Xavier University of Louisiana, the historically Black educational institution in New Orleans that is affiliated with the Roman Catholic Church has announced the promotion of eight faculty members. Four of these promotions went to Black scholars. They are Lamartine Meda, Circecie Olatunji, Anderson Sunda-Meya, and Brian Turner.

In Memoriam: Rita Roberts Jones, 1934-2019

In Memoriam: Rita Roberts Jones, 1934-2019

Rita Jones began her career at Oakwood University in 1972 as dean of freshman women.

Online Articles That May Be of Interest to JBHE Readers

Online Articles That May Be of Interest to JBHE Readers

Each week, JBHE will provide links to online articles that may be of interest to our readers. Here are this week’s selections.

Recent Books of Interest to African American Scholars

Recent Books of Interest to African American Scholars

The Journal of Blacks in Higher Education regularly publishes a list of new books that may be of interest to our readers. The books included are on a wide variety of subjects and present many different points of view.

Rice University Forms Task Force to Examine Its History Regarding Race

Rice University Forms Task Force to Examine Its History Regarding Race

William Marsh Rice was an oil and cotton tycoon, who when he died was said to be the richest man in Texas. He left the bulk of his estate to establish the Rice Institute for Literature. His will stipulated that only White students were allowed to enroll. The “Whites-only” policy remained in effect until 1965.

Vanderbilt University Establishes Partnership With the National Museum of African American Music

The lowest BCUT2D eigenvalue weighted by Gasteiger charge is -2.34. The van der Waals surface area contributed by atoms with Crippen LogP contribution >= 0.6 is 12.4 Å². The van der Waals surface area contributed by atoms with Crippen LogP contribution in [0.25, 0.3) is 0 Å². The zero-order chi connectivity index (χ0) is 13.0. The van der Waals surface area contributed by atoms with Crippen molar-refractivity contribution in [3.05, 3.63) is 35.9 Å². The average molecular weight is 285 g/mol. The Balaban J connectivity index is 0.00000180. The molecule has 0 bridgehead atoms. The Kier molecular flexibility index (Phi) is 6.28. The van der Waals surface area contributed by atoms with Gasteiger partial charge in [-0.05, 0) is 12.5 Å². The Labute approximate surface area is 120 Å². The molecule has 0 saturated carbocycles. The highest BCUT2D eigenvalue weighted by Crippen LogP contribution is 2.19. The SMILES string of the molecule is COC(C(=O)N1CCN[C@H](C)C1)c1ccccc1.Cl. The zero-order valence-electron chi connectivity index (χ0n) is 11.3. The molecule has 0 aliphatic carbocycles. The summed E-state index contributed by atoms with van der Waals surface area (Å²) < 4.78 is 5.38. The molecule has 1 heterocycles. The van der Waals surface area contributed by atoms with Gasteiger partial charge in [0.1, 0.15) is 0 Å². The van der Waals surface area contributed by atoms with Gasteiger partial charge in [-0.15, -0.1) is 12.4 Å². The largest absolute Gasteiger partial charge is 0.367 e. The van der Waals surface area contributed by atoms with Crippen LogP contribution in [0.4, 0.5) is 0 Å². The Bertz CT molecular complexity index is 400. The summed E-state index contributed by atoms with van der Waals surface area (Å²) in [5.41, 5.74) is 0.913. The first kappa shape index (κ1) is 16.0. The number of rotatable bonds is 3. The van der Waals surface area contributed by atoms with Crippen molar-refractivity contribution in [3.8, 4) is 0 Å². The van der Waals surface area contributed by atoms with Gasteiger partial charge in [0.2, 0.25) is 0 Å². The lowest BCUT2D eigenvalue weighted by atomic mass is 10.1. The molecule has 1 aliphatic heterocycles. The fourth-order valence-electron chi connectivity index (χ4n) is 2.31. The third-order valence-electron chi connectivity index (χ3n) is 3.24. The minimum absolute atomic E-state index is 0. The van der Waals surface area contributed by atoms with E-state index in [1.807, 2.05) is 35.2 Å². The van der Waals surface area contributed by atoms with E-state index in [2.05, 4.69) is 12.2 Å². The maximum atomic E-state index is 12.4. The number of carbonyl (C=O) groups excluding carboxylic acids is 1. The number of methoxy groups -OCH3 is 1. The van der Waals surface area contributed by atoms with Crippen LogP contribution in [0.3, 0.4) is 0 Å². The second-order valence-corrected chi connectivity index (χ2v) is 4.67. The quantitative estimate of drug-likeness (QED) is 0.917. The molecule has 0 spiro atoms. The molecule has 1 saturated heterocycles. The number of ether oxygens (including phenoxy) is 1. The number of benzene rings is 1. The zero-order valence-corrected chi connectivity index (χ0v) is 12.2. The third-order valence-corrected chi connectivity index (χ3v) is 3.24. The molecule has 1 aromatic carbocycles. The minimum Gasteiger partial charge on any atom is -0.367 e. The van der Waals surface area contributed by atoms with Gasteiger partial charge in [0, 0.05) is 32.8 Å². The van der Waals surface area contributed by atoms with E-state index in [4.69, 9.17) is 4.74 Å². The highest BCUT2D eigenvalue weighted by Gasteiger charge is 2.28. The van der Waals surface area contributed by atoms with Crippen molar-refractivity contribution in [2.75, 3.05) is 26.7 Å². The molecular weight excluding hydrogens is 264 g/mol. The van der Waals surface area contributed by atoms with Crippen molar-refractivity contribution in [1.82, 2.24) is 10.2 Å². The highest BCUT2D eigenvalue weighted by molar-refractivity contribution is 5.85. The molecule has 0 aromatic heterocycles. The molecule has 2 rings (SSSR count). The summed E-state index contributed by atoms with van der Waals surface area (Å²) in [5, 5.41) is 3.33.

Vanderbilt University Establishes Partnership With the National Museum of African American Music

As a part of this new agreement, Vanderbilt will pledge $2 million in contributions and direct financial support to the museum. These funds will expand the museum’s archival collection, contribute to innovative programming, support the completion of the facility, and more.

Higher Education Grants or Gifts of Interest to African Americans

Higher Education Grants or Gifts of Interest to African Americans

Here is this week’s news of grants or gifts to historically Black colleges and universities or for programs of particular interest to African Americans in higher education.

In Memoriam: Floyd L. Robinson

In Memoriam: Floyd L. Robinson

Floyd L. Robinson was the former band director, professor, and administrator at Elizabeth City State University in North Carolina. Upon his retirement in 2001, the university renamed its fine arts auditorium in his honor.

LaToya Webb is the First Black Woman Invited to the U.S. Army Band Conductors Workshop

LaToya Webb is the First Black Woman Invited to the U.S. Army Band Conductors Workshop

LaToya Webb, a graduate teaching assistant in the department of music in the College of Liberal Arts at Auburn University in Alabama, has been selected to attend the U.S. Army Band Conductors Workshop this summer. Her selection makes her the first African American woman to be chosen for this prestigious event.

Virginia Tech Students Launch "African American Fourth of July" Website

Virginia Tech Students Launch “African American Fourth of July” Website

Virginia Polytechnic Institute and State University in Blacksburg has recently launched a new website that summarizes the findings and analysis of a group of students who researched the historical archives of a group of newspapers to examine African Americans’ sentiments towards Independence Day over the years.